In recent years, European Association of Urology surveys have revealed that men often underestimate the importance of prostate health. Many only visit a specialist when they experience discomfort or pain, neglecting preventive urological examinations or regular checkups.

The Importance of Preventive Urological Examination

A preventive urological examination is crucial for detecting disorders affecting the urinary tract or genital organs, including prostate cancer.

Prostate cancer is often asymptomatic in its early stages. Symptoms such as blood in the urine or obstructive lower urinary tract disorders may appear in more advanced stages.

In some cases, prostate cancer may manifest with bone or lymph node metastasis symptoms, including pain, lower limb edema, and renal failure.

Examinations and Tests for Prostate Cancer Diagnosis and Screening

If prostate cancer is suspected, it is recommended to consult a urology specialist who may propose various tests.

The initial steps typically involve a urological examination with rectal exploration, followed by a prostate-specific antigen (PSA) examination. Elevated PSA levels in the bloodstream may indicate prostate abnormalities, including cancer.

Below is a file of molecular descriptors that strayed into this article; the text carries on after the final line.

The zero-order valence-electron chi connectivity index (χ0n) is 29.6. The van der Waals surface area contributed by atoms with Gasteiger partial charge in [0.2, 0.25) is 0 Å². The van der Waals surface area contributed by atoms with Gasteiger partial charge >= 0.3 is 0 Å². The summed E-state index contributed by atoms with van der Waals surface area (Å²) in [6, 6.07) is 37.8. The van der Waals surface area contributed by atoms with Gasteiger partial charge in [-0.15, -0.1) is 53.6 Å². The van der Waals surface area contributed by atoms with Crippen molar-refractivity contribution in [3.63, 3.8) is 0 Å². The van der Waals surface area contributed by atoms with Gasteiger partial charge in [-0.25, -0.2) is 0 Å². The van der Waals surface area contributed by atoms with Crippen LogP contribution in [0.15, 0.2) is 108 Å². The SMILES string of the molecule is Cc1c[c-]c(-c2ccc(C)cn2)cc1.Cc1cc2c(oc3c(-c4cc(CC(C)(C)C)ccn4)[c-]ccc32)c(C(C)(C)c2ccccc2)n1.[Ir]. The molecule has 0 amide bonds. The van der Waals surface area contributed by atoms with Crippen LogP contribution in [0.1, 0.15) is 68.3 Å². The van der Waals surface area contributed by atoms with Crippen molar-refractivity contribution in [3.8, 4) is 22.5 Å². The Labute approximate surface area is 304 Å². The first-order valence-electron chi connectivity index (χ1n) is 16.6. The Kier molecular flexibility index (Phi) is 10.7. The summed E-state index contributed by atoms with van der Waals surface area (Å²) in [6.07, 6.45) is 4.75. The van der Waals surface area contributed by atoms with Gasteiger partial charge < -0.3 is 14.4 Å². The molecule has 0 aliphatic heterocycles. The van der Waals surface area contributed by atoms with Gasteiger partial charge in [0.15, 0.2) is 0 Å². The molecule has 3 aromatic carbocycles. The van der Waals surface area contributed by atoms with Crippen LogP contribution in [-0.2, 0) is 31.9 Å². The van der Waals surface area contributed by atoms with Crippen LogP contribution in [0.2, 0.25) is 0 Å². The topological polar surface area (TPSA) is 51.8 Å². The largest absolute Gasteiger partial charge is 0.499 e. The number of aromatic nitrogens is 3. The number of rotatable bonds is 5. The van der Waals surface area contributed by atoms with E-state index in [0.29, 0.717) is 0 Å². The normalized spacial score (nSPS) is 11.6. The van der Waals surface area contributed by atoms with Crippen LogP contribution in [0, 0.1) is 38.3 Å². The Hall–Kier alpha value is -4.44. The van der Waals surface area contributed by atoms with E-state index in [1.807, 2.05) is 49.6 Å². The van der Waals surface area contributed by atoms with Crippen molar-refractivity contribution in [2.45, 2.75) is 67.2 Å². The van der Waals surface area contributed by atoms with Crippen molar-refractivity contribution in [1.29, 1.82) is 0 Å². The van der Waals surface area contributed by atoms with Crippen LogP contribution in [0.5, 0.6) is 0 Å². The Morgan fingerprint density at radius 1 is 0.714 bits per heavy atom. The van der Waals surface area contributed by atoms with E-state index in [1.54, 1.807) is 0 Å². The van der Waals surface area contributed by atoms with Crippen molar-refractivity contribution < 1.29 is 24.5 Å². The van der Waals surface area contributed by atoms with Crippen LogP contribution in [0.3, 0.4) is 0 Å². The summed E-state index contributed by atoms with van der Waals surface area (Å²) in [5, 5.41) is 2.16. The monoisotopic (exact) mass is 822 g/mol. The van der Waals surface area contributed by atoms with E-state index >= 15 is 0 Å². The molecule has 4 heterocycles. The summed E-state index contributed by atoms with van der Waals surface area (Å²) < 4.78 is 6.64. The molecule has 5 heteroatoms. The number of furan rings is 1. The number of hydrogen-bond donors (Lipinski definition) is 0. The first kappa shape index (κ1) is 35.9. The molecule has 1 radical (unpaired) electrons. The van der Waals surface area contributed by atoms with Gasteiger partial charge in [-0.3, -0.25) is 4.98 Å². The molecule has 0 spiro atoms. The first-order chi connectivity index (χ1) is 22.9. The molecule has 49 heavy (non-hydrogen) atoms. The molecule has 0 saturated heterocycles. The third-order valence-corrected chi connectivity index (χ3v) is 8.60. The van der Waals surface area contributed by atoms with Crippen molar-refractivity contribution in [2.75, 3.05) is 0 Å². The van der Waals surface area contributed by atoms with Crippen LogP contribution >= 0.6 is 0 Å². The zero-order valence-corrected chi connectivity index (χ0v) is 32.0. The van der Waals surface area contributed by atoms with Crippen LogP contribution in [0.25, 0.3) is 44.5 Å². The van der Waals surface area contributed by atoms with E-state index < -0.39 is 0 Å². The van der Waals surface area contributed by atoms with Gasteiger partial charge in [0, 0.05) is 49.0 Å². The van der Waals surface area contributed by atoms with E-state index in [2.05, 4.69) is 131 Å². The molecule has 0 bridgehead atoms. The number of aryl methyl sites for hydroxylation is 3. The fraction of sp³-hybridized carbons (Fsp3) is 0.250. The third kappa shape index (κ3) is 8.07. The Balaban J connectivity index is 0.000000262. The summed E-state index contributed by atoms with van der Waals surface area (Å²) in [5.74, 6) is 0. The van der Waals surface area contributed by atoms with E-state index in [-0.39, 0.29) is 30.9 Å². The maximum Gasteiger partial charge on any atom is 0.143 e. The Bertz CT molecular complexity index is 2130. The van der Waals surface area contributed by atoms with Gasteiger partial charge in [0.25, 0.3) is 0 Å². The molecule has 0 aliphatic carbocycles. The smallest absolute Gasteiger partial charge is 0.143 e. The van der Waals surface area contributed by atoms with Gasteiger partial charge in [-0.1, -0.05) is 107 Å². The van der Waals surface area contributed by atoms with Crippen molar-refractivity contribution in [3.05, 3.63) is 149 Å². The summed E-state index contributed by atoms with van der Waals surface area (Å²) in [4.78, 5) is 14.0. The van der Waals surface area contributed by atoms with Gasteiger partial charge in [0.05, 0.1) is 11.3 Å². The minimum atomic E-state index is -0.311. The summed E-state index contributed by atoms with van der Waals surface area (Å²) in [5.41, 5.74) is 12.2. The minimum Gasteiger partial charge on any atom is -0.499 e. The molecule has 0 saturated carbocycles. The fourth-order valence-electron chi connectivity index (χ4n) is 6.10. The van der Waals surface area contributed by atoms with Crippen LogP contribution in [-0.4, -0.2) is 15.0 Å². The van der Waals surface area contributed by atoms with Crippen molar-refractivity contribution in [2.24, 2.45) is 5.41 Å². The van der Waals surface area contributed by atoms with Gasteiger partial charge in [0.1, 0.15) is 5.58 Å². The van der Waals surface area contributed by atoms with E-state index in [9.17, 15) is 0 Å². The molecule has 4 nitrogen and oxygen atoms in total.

Additional tests, such as a multiparametric prostate MRI and a biopsy or fusion biopsy, may be necessary to confirm the diagnosis.

Further imaging tests, such as PET PSMA or PET choline scan, CT scan, and bone scintigraphy, might be performed to assess the extent of the cancer (staging).

Preventing Prostate Cancer

Maintaining a healthy and balanced lifestyle prevents various diseases, including prostate cancer.

Regular physical activity should be combined with a diet rich in vitamins A, C, and E, selenium, and zinc. Moderate consumption of animal protein is recommended.

How the Preventive Urological Examination Works

The specialist examination is non-invasive and painless. It plays a vital role in detecting disorders related to the urinary tract and genital organs.

The examination is usually complemented by second-level tests, including blood and urine tests, which provide a more specific clinical assessment.